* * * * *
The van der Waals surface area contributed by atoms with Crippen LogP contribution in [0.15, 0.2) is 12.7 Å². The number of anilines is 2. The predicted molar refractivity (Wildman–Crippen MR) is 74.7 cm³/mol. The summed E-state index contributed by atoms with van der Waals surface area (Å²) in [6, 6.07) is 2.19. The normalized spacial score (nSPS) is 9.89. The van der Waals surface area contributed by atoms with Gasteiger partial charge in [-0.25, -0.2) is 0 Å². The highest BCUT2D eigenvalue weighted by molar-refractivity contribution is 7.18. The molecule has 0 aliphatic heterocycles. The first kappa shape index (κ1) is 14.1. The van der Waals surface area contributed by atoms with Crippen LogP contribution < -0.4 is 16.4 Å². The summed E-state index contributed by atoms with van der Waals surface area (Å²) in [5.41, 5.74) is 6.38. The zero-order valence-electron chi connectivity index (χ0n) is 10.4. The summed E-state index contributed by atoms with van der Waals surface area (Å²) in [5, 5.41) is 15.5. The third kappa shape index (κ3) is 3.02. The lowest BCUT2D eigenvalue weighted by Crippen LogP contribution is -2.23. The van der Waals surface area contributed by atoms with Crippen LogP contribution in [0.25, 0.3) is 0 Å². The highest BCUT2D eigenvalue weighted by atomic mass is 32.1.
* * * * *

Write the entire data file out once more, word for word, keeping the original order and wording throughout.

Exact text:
The van der Waals surface area contributed by atoms with Crippen LogP contribution in [0.15, 0.2) is 12.7 Å². The number of anilines is 2. The predicted molar refractivity (Wildman–Crippen MR) is 74.7 cm³/mol. The summed E-state index contributed by atoms with van der Waals surface area (Å²) in [6, 6.07) is 2.19. The normalized spacial score (nSPS) is 9.89. The van der Waals surface area contributed by atoms with Gasteiger partial charge in [-0.25, -0.2) is 0 Å². The highest BCUT2D eigenvalue weighted by molar-refractivity contribution is 7.18. The molecule has 0 aliphatic heterocycles. The first kappa shape index (κ1) is 14.1. The van der Waals surface area contributed by atoms with Crippen LogP contribution < -0.4 is 16.4 Å². The summed E-state index contributed by atoms with van der Waals surface area (Å²) in [5.41, 5.74) is 6.38. The zero-order valence-electron chi connectivity index (χ0n) is 10.4. The summed E-state index contributed by atoms with van der Waals surface area (Å²) in [5, 5.41) is 15.5. The third kappa shape index (κ3) is 3.02. The lowest BCUT2D eigenvalue weighted by Crippen LogP contribution is -2.23. The van der Waals surface area contributed by atoms with Crippen LogP contribution in [0.25, 0.3) is 0 Å². The highest BCUT2D eigenvalue weighted by atomic mass is 32.1.